A Bloody Tale of How Mexico Went Catholic

The ancient rites of the Aztecs, the brutality of the Inquisition, and, centuries later, the savagery of anti-clericalism all combined to give the Mexican church a very special character.

02.21.16 5:15 AM ET

How to explain the powerful and in many respects unique religiosity encountered by Pope Francis on his trip to Mexico last week? Its roots are deep in history.

The conquistador Hernán Cortés explored and conquered Mexico in the early 16th century, but even before his death the Spanish state and the Catholic Church had taken dominion over the lands the conquistadors discovered, giving the Mexicans no choice but to embrace the faith. As the indigenous peoples converted, however, their churches took on a distinctive character.

After the fall of Tenochtitlan, the Aztecs’ capital, they assumed the role of a defeated people. More thoroughly than the tribes that had not previously formed part of their empire, they were immediately enslaved. Their first task was to clear the rubble of their destroyed capital and then, using the stones from their temples and pyramids, to build the churches and palaces of their new masters. 

The architects were Spanish, but the craftsmen were Indian and their skills and tastes added to the ornateness of the stone carvings covering the new edifices. From the early sixteenth century, in fact, a new mestizo style—Mexican Colonial—was born, combining the baroque and the Aztec, creating magnificent buildings that seemed to capture the deep melancholy of the conquered race.

In “urban” areas, the Indians resigned themselves to their fate, recognizing their defeat as the defeat of their gods and therefore gradually transferring their loyalty to the god of the Spaniards. Catholic missionaries in turn accepted a blending of Christianity with the religious traditions of the Indians. The concept of building churches on or near the sites of temples enabled the Indians to continue their pilgrimages. And by no small chance, it was close to the sanctuary of the goddess Tonantzin on the Hill of Tepeyac outside Mexico City that the “dark” Virgin of Guadalupe first appeared to a humble Indian, Juan Diego, on December 12, 1531.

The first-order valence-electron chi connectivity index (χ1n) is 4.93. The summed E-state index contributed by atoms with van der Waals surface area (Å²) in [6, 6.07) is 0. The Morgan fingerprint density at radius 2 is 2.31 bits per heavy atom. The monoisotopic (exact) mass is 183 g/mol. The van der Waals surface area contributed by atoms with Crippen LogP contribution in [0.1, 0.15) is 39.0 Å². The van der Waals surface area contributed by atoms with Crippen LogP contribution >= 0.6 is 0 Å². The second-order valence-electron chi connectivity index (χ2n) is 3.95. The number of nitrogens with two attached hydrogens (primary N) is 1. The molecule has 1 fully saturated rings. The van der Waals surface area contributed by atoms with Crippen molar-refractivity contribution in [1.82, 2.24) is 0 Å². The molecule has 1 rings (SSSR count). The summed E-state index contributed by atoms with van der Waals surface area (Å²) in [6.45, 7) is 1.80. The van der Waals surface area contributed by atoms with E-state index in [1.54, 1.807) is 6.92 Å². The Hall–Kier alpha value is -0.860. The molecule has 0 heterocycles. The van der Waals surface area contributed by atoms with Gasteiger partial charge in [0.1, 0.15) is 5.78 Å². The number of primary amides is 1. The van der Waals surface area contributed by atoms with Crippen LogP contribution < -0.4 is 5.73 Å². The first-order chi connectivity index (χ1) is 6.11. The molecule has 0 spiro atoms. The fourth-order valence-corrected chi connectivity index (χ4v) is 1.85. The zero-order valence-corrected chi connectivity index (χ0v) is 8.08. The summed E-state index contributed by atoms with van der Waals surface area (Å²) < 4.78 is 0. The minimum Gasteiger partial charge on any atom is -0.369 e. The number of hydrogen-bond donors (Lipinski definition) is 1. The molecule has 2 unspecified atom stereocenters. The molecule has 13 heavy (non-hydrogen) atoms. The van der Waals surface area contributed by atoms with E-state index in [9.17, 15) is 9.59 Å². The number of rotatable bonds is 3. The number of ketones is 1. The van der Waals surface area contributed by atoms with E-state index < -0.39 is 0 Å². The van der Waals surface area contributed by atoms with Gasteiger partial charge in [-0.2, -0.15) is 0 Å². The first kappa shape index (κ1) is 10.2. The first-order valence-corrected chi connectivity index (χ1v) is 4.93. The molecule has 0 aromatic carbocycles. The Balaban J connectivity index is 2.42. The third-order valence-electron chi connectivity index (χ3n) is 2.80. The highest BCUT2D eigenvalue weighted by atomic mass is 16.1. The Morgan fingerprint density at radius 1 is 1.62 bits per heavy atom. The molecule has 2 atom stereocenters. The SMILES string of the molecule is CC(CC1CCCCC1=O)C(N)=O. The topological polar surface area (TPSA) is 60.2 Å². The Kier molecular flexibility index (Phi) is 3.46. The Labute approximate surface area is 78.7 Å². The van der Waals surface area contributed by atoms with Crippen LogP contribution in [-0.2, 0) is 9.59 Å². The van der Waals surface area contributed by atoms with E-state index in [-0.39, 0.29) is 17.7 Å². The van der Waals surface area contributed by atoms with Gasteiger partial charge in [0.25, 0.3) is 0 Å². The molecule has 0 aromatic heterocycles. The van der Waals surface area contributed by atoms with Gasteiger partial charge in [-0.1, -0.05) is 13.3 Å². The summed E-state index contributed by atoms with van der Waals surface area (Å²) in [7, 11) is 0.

Religious syncretism thus took place easily: not only did the profusion of Catholic saints match the myriad pre-Hispanic gods, but both religions included much pomp and ceremony and sustained precepts of punishment and reward which made even the Inquisition understandable. 

As the conquistadors struck out from Mexico City to “tame” the indigenous people,  they spread death, not only through destruction and massacres but also through European diseases that took the lives of perhaps two-thirds of Mexico’s Indians during the sixteenth century alone. 

Missionaries followed—first Franciscans and later Dominicans, Augustines and Jesuits—and in their effort to repair the damage caused by the conquistadors, they left a trail of churches, convents and schools in their path. Through the campaigning of one priest, Bartolomé de Las Casas, the Council of the Indies freed all Indians from slavery in 1542.